Human Connection Expert Unni Turrettini On How We Can Solve The Loneliness Epidemic Among Young People

An interview with Pirie Jones Grossman

Pirie Jones Grossman
Authority Magazine


Because loneliness is the belief of not being worthy of love and connection, it’s crucial to focus on self-love and self-confidence. Have a morning practice where you take ten minutes to meditate and journal. One of my favorite tips is to write at the top of a blank page: How can I love myself more today? Then I write whatever comes, and I try to give myself what I need. This would be a good practice to have in schools.

Our youth are facing a loneliness epidemic like never before. They have “social” media, but many are lacking healthy social lives. Many have likes and virtual “friends” but not real live friends. They can text and tweet but not speak and listen and connect. And they are feeling it. Humans were made for real live interaction, and we crave it when we don’t get it, or don’t even know how to go about looking for connection. How can we solve this loneliness epidemic that young people face?

As a part of our interview series about the ‘5 Things We Can Each Do Help Solve The Loneliness Epidemic Among Young People’ we had the pleasure to interview Unni Turrettini, Norwegian-born author, speaker, and Human Connection Expert who helps people connect with their source of power so they can feel confident and excited about their life.

Unni is also the author of the award-winning The Mystery of the Lone Wolf Killer, which examines Norwegian mass murderer Anders Behring Breivik from both a psychological and sociological perspective and focuses on what we can learn from that tragedy to prevent rampage killings spurred by loneliness.

With law degrees from Norway, France, and the United States, Unni is a member of the New York Bar, and worked in law and finance for nearly a decade before becoming a full-time author, speaker, and facilitator.

Thank you so much for doing this with us! Our readers would love to “get to know you” a bit better. Can you share your “backstory” with us? What was it that led you to your eventual career choice?

I was born and raised in Norway, but I look at myself as a global and multicultural citizen. For the longest time, I was searching for belonging and connection. Growing up, my family moved several times and I often felt like I didn’t fit in anywhere. Even within my own family and culture.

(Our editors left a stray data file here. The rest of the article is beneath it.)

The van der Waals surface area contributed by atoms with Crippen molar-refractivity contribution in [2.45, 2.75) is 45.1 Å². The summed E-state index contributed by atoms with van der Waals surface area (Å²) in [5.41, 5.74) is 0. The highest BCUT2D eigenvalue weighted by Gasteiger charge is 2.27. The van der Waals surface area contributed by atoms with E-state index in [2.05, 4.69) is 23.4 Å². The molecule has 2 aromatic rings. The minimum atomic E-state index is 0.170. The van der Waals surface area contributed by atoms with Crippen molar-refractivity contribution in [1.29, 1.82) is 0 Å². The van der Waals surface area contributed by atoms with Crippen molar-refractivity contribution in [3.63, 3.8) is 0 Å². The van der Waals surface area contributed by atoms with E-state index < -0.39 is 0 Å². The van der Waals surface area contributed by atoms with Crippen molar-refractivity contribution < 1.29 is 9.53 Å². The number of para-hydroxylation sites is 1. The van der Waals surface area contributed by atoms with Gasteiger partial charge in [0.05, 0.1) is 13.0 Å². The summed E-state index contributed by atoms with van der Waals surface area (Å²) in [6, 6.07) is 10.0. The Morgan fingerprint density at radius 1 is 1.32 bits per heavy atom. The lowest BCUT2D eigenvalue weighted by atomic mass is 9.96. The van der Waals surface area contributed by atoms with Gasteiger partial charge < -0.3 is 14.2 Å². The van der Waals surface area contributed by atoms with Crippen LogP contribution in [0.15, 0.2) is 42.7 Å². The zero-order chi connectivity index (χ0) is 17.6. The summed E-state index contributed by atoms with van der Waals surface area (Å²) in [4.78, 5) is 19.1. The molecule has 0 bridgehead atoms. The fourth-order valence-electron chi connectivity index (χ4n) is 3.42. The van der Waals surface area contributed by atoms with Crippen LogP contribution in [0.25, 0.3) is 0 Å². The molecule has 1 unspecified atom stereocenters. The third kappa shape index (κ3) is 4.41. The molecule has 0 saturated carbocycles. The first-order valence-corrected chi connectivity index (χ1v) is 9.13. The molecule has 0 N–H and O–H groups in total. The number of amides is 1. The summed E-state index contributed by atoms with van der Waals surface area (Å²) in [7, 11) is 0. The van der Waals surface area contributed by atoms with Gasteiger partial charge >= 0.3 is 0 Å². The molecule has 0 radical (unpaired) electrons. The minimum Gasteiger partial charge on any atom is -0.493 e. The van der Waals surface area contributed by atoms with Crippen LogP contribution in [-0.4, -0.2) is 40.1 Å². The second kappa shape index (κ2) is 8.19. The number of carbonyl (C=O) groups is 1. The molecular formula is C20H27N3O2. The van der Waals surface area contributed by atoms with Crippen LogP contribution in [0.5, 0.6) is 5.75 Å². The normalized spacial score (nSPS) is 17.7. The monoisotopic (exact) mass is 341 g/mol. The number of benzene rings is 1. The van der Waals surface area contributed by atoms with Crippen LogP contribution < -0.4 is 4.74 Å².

As a young woman, I was eager to travel and wanted to find a place I could call home. In high school, I went to the United States as an exchange student, which was the first time I was separated from my family for more than a year. I loved being in a place where my individual success was encouraged — very different from Norwegian culture. My host family had four adopted children, two black and two Asian, which taught me a lot about diversity. Later, I moved to France to study law, went back to the United States again, and then to Switzerland where I got married and founded a family.

But even with a family on my own, there was something missing. That’s when I realized that I wouldn’t be able to fill my emptiness with more material things, people, social status, or titles. I had to come to terms with me, my wounds, and reconnect with the young girl inside of me who was not only hurt and angry — but who is strong, courageous, and tells the truth. The final part of this healing came when I moved back to Oslo in 2016, after twenty years abroad.

Can you share the most interesting story that happened to you since you started your career?

Back when I was still working in finance, my boss sent me to represent our bank at a big finance conference in Moscow. I didn’t know anyone there, and the only other woman I saw was Madeleine Albright, who was there to give a speech. I remember feeling like a nobody.

One morning, I was in the elevator going down to the hotel lobby when a man entered. He looked at me and said, “Hi Unni, how are you doing this morning?” I had met this man briefly at one of the events earlier in the week, and I barely remembered him. But he remembered me, and he knew my name. That did something to me. It was like something in me shifted. His recognition gave me a boost of confidence, and I spent the rest of the conference getting to know everyone I met. I came back to the office the following week with a stack of business cards. Some of these new contacts invested in our fund.

I didn’t know it then, but that short meeting in the hotel elevator generated something called relational energy. Relational energy, which is the energy created in our social interactions, is powerful because it sparks a chain of reactions. The first reaction is emotional — it makes us feel good. The second is cognitive, which means the encounter gives you clarity and increased focus. Together, the emotional and cognitive reactions make you more productive. Relational energy, which is the goal of connection, is the ultimate performance enhancer and contributor to mental health and wealth.

It has been said that sometimes our mistakes can be our greatest teachers. Can you share a story about the most humorous mistake you made when you were first starting? Can you tell us what lesson or takeaway you learned from that?